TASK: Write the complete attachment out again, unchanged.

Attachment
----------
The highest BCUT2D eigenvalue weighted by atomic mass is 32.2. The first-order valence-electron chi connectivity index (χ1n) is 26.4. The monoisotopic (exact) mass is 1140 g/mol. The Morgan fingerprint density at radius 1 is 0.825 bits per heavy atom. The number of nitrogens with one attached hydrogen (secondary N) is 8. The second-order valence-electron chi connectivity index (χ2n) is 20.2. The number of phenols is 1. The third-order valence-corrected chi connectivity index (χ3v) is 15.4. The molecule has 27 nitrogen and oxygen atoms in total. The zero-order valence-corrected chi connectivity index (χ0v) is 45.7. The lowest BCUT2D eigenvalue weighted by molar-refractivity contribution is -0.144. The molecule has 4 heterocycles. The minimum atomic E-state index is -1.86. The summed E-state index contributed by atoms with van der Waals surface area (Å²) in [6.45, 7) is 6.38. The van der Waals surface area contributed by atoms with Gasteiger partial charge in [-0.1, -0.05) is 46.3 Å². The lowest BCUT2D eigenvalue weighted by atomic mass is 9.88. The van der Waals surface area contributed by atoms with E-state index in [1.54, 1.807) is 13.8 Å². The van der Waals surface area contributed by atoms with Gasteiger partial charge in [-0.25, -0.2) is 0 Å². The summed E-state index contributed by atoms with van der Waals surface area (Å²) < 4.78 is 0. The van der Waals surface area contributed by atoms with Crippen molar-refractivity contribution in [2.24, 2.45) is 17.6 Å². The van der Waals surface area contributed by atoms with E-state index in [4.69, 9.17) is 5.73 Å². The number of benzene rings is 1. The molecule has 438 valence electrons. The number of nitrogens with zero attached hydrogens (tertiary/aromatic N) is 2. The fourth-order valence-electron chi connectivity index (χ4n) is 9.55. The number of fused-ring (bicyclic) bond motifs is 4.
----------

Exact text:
The highest BCUT2D eigenvalue weighted by atomic mass is 32.2. The first-order valence-electron chi connectivity index (χ1n) is 26.4. The monoisotopic (exact) mass is 1140 g/mol. The Morgan fingerprint density at radius 1 is 0.825 bits per heavy atom. The number of nitrogens with one attached hydrogen (secondary N) is 8. The second-order valence-electron chi connectivity index (χ2n) is 20.2. The number of phenols is 1. The third-order valence-corrected chi connectivity index (χ3v) is 15.4. The molecule has 27 nitrogen and oxygen atoms in total. The zero-order valence-corrected chi connectivity index (χ0v) is 45.7. The lowest BCUT2D eigenvalue weighted by molar-refractivity contribution is -0.144. The molecule has 4 heterocycles. The minimum atomic E-state index is -1.86. The summed E-state index contributed by atoms with van der Waals surface area (Å²) in [6.45, 7) is 6.38. The van der Waals surface area contributed by atoms with Gasteiger partial charge in [-0.1, -0.05) is 46.3 Å². The lowest BCUT2D eigenvalue weighted by atomic mass is 9.88. The van der Waals surface area contributed by atoms with E-state index in [1.54, 1.807) is 13.8 Å². The van der Waals surface area contributed by atoms with Gasteiger partial charge in [-0.25, -0.2) is 0 Å². The summed E-state index contributed by atoms with van der Waals surface area (Å²) < 4.78 is 0. The van der Waals surface area contributed by atoms with Crippen molar-refractivity contribution in [2.24, 2.45) is 17.6 Å². The van der Waals surface area contributed by atoms with E-state index in [4.69, 9.17) is 5.73 Å². The number of benzene rings is 1. The molecule has 438 valence electrons. The number of nitrogens with zero attached hydrogens (tertiary/aromatic N) is 2. The fourth-order valence-electron chi connectivity index (χ4n) is 9.55. The number of fused-ring (bicyclic) bond motifs is 4.